Egg white cervical mucous is a fertile sign, right? From everything you have read about cervical fluid and ovulation, you probably know that seeing egg white looking cervical mucous is a sign that ovulation is approaching. But, what if you notice ewcm after your chart shows that you have ovulated. What does this mean?
There are a few possibilities. It is possible to have ewcm after you ovulate. The hormone estrogen is involved in the production of ewcm. As estrogen increases just before ovulation, you will notice an increase in cervical mucous. This egg white looking mucous is a sign of high fertility. When you notice ewcm you should consider yourself fertile and plan on having intercourse if you are trying to conceive.
EWCM and estrogen
EWCM occurs as a response to increases in estrogen levels. About a week after you ovulate you may have another increase in estrogen, but this increase is not quite as high as what occurs during ovulation. Estrogen and progesterone levels increase to help thicken the lining of your uterus in preparation for implantation. When this happens you might notice a second patch of ewcm. This is not necessarily typical but it is also not unusual.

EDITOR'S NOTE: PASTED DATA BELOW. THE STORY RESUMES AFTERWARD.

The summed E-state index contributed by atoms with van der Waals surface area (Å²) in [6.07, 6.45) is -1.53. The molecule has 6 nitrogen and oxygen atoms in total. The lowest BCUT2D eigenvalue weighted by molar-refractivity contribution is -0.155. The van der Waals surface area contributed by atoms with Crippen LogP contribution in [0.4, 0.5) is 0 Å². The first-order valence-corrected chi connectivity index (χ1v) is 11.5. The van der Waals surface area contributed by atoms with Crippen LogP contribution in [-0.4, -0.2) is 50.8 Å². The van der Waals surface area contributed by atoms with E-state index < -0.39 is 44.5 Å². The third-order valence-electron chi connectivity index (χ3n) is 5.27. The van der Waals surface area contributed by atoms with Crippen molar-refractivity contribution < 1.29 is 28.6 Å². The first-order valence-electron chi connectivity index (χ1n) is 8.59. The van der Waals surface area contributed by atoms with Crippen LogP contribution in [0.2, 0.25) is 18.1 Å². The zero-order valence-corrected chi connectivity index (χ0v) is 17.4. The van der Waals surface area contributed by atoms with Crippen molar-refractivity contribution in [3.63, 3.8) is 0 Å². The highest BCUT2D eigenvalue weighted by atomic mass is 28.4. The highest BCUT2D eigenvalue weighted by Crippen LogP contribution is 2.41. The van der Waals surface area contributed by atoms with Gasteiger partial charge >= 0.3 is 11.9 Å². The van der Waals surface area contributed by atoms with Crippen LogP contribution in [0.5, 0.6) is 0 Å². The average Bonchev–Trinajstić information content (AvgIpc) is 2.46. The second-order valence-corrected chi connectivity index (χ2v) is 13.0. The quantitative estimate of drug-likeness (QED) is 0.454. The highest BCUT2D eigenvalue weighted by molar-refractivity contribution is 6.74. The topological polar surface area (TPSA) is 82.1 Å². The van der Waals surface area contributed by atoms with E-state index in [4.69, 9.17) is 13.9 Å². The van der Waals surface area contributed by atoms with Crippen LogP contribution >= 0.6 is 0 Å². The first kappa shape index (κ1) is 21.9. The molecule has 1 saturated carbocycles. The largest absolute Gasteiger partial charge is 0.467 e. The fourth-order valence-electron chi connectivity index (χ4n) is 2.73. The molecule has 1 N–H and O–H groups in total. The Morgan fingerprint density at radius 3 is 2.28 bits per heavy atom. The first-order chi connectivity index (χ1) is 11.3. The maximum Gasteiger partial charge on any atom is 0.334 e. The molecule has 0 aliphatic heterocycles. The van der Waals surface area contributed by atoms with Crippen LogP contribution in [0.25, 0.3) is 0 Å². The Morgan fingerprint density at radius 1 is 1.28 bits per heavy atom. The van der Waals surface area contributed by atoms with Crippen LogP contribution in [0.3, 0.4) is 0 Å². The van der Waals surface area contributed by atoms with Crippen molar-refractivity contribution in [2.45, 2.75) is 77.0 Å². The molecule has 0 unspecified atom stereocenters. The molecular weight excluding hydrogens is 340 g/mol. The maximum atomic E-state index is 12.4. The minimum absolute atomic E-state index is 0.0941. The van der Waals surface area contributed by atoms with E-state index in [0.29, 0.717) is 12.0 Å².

EWCM due to delayed ovulation
Another possibility is that you did not ovulate when you originally thought or your ovulation was delayed for some reason. It is possible to gear up to ovulate and then not ovulate. Some women will have an increase in LH which shows up as a positive ovulation test and have fertile cervical mucous, but then because of stress, illness or some other factor, not actually ovulate. If you do not have a clear thermal shift on your chart or you are not sure if you have in fact ovulated, it is best to consider this type of cervical fluid a sign of fertility. You should plan to have intercourse when you see this type of fluid to cover your bases so to speak.
EWCM and anovulatory cycles
If you are noticing multiple patches of ewcm on your chart but your temperatures do not show a clear thermal shift, you may be having anovulatory cycles. What this means is that your body may be trying to ovulate, which is why you are seeing the patches of ewcm, but for some reason you are not ovulating. During a typical ovulation chart you will see ewcm followed by a temperature shift and a drying up of cervical mucous. You should feel dry after you ovulate. This is one way to confirm that ovulation has occurred. If you are having patches of fertile CM but you are not seeing a clearly biphasic chart (a follicular phase, ovulation and a luteal phase), it could mean that you are not ovulating. If this is the case, you may want to bring your charts to your doctor and get further advice.